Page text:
2. We have all, at some time or other, realized the importance of a single vote. The following instances have fallen under my notice:

    One vote in the city of New York returned a republican member to the Assembly, which made a majority in the Legislature of the State for Thomas Jefferson, and gave him the vote of New York, without which he could not have been elected….

    One vote elected Marcus Morton Governor of Massachusetts, in an aggregate popular vote of nearly 100,000.

    One vote elected William Allen in the Chillicothe district to Congress, in the year 1834, and one vote subsequently made him United States’ Senator, for six years afterwards.

    The following case of the kind is still more remarkable: In 1830, Dan Stone, of this city, was a candidate for the State Legislature. Walking up Main street, on the morning of the election, he overtook an acquaintance going to the polls, who intended to vote the opposite ticket. Stone solicited his vote. ‘We are old friends’ said he, ‘and I know you will show a friend the mark of kindness.’ Party spirit was then comparatively quiet. The voter replied ‘Well, Dan, you are a pretty clever fellow, I don’t care if I do.’ That vote elected Stone, and gave a majority of one in the Legislature which made Thos. Ewing United States’s Senator, Mr. Ewing’s vote on the question of confirming the appointment of Martin Van Buren as Minister Plenipotentiary to Great Britain, enabled the Vice President to give the casting vote against it, and recalled Mr. Van Buren home. That recall made Mr. Van Buren first, Vice President, and then, President, and determined the general political policy of the country for four years….

    One vote sent James J. Faran to the Legislature, made him subsequently Senator, &c….
  3. I have not been able to lay my hand upon a paper published in the Slaves States, in the interest of Cass or Taylor, which does not, most earnestly, advocate their election to the Presidency, chiefly on the ground that they will support slavery, and which does not represent every other consideration as of minor importance; while their allies among us ask our votes for them on the ground that they are the warm friends of Free Soil! Let the people take care of themselves.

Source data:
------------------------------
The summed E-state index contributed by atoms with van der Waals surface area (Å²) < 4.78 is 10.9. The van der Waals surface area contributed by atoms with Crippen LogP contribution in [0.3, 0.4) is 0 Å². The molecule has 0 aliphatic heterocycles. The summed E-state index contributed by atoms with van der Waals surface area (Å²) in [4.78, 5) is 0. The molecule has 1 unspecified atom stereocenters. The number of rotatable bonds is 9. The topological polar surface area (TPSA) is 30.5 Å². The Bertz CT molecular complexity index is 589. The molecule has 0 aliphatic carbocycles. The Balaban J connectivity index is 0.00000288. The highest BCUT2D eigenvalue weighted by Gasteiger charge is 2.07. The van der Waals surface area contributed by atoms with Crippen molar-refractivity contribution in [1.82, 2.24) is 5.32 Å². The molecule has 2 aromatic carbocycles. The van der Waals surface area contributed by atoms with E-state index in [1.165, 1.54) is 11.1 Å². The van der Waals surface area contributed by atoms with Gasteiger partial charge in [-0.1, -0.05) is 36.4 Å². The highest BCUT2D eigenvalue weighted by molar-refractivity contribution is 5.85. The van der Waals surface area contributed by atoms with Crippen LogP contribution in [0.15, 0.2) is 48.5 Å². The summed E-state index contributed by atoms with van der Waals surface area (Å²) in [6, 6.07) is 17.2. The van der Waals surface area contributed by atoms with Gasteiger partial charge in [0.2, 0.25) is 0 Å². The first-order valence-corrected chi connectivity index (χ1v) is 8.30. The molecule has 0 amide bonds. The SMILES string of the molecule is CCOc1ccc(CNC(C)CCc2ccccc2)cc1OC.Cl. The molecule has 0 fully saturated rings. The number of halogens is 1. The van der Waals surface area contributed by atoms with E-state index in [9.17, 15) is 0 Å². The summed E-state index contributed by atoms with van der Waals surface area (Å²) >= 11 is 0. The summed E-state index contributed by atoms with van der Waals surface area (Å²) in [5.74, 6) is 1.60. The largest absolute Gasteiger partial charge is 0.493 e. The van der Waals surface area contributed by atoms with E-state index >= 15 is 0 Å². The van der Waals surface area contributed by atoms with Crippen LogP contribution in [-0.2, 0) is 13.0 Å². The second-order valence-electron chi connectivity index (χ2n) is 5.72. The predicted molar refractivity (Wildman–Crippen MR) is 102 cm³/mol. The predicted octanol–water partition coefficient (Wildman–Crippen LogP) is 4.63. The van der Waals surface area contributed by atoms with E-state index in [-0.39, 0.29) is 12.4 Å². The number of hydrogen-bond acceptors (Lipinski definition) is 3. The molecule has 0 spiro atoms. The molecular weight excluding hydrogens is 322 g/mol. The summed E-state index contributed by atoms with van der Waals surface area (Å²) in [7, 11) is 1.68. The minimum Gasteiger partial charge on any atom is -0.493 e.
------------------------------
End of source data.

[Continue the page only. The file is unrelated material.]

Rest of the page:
4. If the panic produced by the first roar of the Northern Lion, when roused from his lair, and the effect upon the security of freedom for our territories, were so great, what may be expected when he shall range in majesty, and utter his voice, at least throughout the whole of the Free States? “Coming events cast their shadows before.”
  5. The Author has never had any connection with the late Liberty party.
  6. There is, methinks, a wide difference between a President of the United States being willing to veto any bill which might seem to encourage a threatened and feared servile insurrection in the ancient home of slavery, and which would not touch the root of the evil; and his vetoing a bill for the extension of that leprosy to the territories which are now free of it, contrary to the whole theory and practice of the General Government, and passed upon the ground that the propagation of slavery is one of its legitimate powers. And the fact that President Van Buren was willing to do the former, in the circumstances which existed in 1837, but now declares that, if again elected, he will not do the latter, involves no manner of inconsistency whatsoever! The principle of both may be the same‐ love of country, and of her peace and prosperity.
  7. So far from being dishonorable or ridiculous, the union of men of all parties for the good of their country, which has begun, and is still in rapid progress, partakes largely of the moral sublime, and is one of the most cheering prognostications of the coming golden age of our world. Men are to unite as the latter‐​day glory approaches, and in order to its acceleration. “The wolf also shall dwell with the lamb, and the leopard shall lie down with the kid, and the calf, and the young lion, and the fatling together, and a little child shall lead them.” &c. ISAIAH